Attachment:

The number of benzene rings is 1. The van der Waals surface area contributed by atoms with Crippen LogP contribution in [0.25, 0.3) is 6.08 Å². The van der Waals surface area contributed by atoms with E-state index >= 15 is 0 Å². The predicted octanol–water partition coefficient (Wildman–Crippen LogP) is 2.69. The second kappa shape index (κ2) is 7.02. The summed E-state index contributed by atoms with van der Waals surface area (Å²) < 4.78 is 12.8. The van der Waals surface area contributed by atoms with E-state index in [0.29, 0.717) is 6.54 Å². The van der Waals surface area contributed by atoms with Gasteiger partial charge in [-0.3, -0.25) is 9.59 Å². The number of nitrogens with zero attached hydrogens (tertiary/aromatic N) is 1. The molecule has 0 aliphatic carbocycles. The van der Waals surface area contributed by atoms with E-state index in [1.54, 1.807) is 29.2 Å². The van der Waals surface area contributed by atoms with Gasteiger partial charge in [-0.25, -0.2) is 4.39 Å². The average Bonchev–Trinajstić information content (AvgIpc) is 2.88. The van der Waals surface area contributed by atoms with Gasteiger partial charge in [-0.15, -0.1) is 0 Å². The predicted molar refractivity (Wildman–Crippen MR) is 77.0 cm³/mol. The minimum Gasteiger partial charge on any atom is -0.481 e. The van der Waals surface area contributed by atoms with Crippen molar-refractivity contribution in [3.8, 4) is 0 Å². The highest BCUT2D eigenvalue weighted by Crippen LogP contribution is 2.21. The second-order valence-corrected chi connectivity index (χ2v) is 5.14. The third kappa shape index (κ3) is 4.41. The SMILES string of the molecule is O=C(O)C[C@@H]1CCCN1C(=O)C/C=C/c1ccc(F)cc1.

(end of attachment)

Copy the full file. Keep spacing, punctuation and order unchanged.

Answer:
The number of benzene rings is 1. The van der Waals surface area contributed by atoms with Crippen LogP contribution in [0.25, 0.3) is 6.08 Å². The van der Waals surface area contributed by atoms with E-state index >= 15 is 0 Å². The predicted octanol–water partition coefficient (Wildman–Crippen LogP) is 2.69. The second kappa shape index (κ2) is 7.02. The summed E-state index contributed by atoms with van der Waals surface area (Å²) < 4.78 is 12.8. The van der Waals surface area contributed by atoms with E-state index in [0.29, 0.717) is 6.54 Å². The van der Waals surface area contributed by atoms with Gasteiger partial charge in [-0.3, -0.25) is 9.59 Å². The number of nitrogens with zero attached hydrogens (tertiary/aromatic N) is 1. The molecule has 0 aliphatic carbocycles. The van der Waals surface area contributed by atoms with E-state index in [1.54, 1.807) is 29.2 Å². The van der Waals surface area contributed by atoms with Gasteiger partial charge in [-0.25, -0.2) is 4.39 Å². The average Bonchev–Trinajstić information content (AvgIpc) is 2.88. The van der Waals surface area contributed by atoms with Gasteiger partial charge in [-0.15, -0.1) is 0 Å². The predicted molar refractivity (Wildman–Crippen MR) is 77.0 cm³/mol. The minimum Gasteiger partial charge on any atom is -0.481 e. The van der Waals surface area contributed by atoms with Crippen molar-refractivity contribution in [3.8, 4) is 0 Å². The highest BCUT2D eigenvalue weighted by Crippen LogP contribution is 2.21. The second-order valence-corrected chi connectivity index (χ2v) is 5.14. The third kappa shape index (κ3) is 4.41. The SMILES string of the molecule is O=C(O)C[C@@H]1CCCN1C(=O)C/C=C/c1ccc(F)cc1.